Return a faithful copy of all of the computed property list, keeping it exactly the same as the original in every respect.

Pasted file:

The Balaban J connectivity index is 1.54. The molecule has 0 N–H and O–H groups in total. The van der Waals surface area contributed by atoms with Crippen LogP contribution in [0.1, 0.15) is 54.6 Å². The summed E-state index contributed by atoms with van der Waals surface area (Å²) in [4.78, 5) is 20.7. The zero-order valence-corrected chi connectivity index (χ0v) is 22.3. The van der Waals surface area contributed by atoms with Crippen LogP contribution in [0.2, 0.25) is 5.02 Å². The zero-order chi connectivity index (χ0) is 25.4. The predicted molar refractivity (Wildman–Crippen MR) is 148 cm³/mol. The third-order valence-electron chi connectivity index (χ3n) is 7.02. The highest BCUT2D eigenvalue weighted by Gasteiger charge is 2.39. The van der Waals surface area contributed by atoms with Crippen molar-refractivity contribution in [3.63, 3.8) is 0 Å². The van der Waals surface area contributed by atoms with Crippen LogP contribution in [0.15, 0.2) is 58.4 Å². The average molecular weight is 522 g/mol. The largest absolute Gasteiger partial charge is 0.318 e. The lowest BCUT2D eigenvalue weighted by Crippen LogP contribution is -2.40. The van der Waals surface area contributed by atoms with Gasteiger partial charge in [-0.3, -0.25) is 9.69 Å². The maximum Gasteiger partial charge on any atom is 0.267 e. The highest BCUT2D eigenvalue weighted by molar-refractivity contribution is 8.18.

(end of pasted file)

The Balaban J connectivity index is 1.54. The molecule has 0 N–H and O–H groups in total. The van der Waals surface area contributed by atoms with Crippen LogP contribution in [0.1, 0.15) is 54.6 Å². The summed E-state index contributed by atoms with van der Waals surface area (Å²) in [4.78, 5) is 20.7. The zero-order valence-corrected chi connectivity index (χ0v) is 22.3. The van der Waals surface area contributed by atoms with Crippen LogP contribution in [0.2, 0.25) is 5.02 Å². The zero-order chi connectivity index (χ0) is 25.4. The predicted molar refractivity (Wildman–Crippen MR) is 148 cm³/mol. The third-order valence-electron chi connectivity index (χ3n) is 7.02. The highest BCUT2D eigenvalue weighted by Gasteiger charge is 2.39. The van der Waals surface area contributed by atoms with Crippen molar-refractivity contribution in [3.63, 3.8) is 0 Å². The van der Waals surface area contributed by atoms with Crippen LogP contribution in [0.15, 0.2) is 58.4 Å². The average molecular weight is 522 g/mol. The largest absolute Gasteiger partial charge is 0.318 e. The lowest BCUT2D eigenvalue weighted by Crippen LogP contribution is -2.40. The van der Waals surface area contributed by atoms with Gasteiger partial charge in [-0.3, -0.25) is 9.69 Å². The maximum Gasteiger partial charge on any atom is 0.267 e. The highest BCUT2D eigenvalue weighted by molar-refractivity contribution is 8.18.